Hablin explains that the passage of time, and central heating, can warp the wood and metal of many pianos. He says a basic restoration of the actions and hammers, and re-felting might cost £1500, so it can be cheaper to buy a piano with pedigree rather than fixing a relatively worthless old model.

“If you want to keep a strong value you should treat it like a classic car and try to get it restored to its former glory. But an old Victorian piano can also be in better shape than a badly made modern instrument – in 100 years, the design of the piano has hardly changed,” he says.

Hablin explains that the piano should be treated as an attractive piece of furniture as well as a musical instrument.
The cost of a complete French polish restoration might add £2000 to the bill, but this cost should be more than recouped in the investment appeal it can bring. Special commissioned “art case” or Art Deco pianos are particularly sought-after by piano investors, with unique craftsmanship commanding a premium.

“A popular modern piano is the Yamaha, but it is important to realise some cheaper models are often put together with synthetic glues and made of veneer rather than solid wood. They can be great-value instruments but cannot be renovated the same way,” adds Hablin.

He warns against electronic pianos as an investment, as instruments that might have cost £2000 new can soon plummet in value when they are overtaken by later innovations.

The pianoforte, meaning “soft-loud”, was invented in 1709 by the Italian Bartolomeo Cristofori after he tinkered with a harpsichord to give it hammer volume control. Only three examples of a Cristofori survive today and these are now priceless artefacts.

Family singalongs

In the ’20s and ’30s many households had a stand-up piano as the centre of family singalongs. The piano hit its lowest note in the ’60s when many thousands were destroyed during “piano-smashing” charity events. In more recent years, the survivors have had to fight it out with modern quality pianos made by the likes of Yamaha, which can provide great acoustics for reasonable prices, as well as the hi-tech electronic versions.

The Yamaha is a favourite among piano teachers for its consistent good quality, and if looked after should maintain its value. Decent U1 and U3 uprights can be picked up for less than £2000, though you can pay more for reconditioned models.

A professional piano tuner should be used to check out any potential purchase to save you from making a big mistake at auction or in a private sale. It is also good to involve the family when making any purchase. Aesthetics are important, but if you want children to enjoy the piano, let them join in the shopping. Buying a classic piano should be a fun and rewarding experience.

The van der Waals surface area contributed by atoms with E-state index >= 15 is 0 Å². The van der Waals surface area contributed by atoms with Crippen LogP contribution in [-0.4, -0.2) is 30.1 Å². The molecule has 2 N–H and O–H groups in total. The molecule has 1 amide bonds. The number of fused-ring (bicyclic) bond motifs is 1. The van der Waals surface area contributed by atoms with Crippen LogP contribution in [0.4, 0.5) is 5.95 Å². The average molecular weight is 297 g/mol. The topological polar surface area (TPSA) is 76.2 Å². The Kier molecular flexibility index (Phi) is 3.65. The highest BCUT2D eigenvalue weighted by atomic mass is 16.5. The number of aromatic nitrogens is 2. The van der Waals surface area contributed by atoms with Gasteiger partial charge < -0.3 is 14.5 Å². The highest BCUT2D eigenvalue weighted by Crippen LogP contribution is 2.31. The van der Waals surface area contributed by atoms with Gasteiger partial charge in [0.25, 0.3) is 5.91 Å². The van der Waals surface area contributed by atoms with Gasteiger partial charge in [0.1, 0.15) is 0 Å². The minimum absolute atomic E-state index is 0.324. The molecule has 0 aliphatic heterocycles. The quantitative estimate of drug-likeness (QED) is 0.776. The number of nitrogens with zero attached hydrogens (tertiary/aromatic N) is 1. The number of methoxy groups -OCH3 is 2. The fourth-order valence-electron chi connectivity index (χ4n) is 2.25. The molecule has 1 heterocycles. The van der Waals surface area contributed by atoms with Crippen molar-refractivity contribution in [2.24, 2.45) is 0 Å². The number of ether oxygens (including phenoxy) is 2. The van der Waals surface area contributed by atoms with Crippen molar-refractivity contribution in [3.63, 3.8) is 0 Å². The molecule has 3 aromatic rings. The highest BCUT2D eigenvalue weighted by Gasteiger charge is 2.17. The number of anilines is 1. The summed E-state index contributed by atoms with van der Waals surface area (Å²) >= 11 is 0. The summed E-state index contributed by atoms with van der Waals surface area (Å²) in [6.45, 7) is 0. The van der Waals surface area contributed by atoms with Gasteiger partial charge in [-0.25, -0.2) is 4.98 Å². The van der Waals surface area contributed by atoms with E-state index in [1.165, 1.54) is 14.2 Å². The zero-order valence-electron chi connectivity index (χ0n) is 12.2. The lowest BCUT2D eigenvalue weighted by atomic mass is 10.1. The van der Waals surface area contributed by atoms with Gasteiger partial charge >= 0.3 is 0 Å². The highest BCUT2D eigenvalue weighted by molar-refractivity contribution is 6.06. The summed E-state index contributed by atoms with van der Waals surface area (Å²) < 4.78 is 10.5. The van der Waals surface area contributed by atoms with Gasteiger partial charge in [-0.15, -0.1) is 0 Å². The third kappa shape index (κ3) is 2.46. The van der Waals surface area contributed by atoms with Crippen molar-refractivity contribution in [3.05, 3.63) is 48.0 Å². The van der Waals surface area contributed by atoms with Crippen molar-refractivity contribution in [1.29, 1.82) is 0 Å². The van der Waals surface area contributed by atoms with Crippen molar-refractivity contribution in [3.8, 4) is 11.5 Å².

You need to consider the cost of looking after the instrument, too. The piano should be tuned once every six months and this costs at least £50.

Central heating can do permanent damage to piano wood, so be wary of keeping the investment too close to a radiator, or in a room with under-floor heating.

Although a piano should benefit from use – providing joy to musicians and listeners – there is no reason why it should not be seen as a beautiful piece of furniture that might appreciate in value.

Provenance can also play a role in the value of a piano – especially if someone famous once owned it. Unfortunately, even the finest heritage is unlikely to improve the skills of a pianist – though the quality of the note may sound better. You will still have to keep taking those piano lessons.

Famous pianos – sold for more than a song


£1.67 million

A 1970 Steinway “Model Z” upright used by John Lennon to compose Imagine in 1971 was sold at auction for £1.67 million – £1.45 million plus commission – to George Michael in October 2000. The former Beatle also recorded the single on this piano.

As Time Goes By


A piano used by the actor Dooley Wilson as Sam in the 1942 movie Casablanca sold for £370,000 at a Sotheby’s auction in December 2012. Humphrey Bogart, who played Rick, actually said: “Play it, Sam”, referring to As Time Goes By, and not: “Play it again, Sam”. The piano was a Warner Brothers prop with 58 keys – 30 less than on a conventional instrument.



A piano used by Paul McCartney for the first rendition of Yesterday sold for £150,000 in April 2011. The 1926 green Eavestaff mini-piano was owned by a friend, the singer Alma Cogan. The Beatle had dreamt of the melody the previous night while in bed and went round to her house in 1964, fearing it might have been an existing melody.

Your Song


A white 1910 “A-Day Birdcage” upright, used by Elton John in the early ’70s to compose in collaboration with Bernie Taupin, sold at auction for £91,000 in 2004. He used it to play classic pieces such as Your Song.

Toby Walne (The Sydney Morning Herald) / April 8, 2013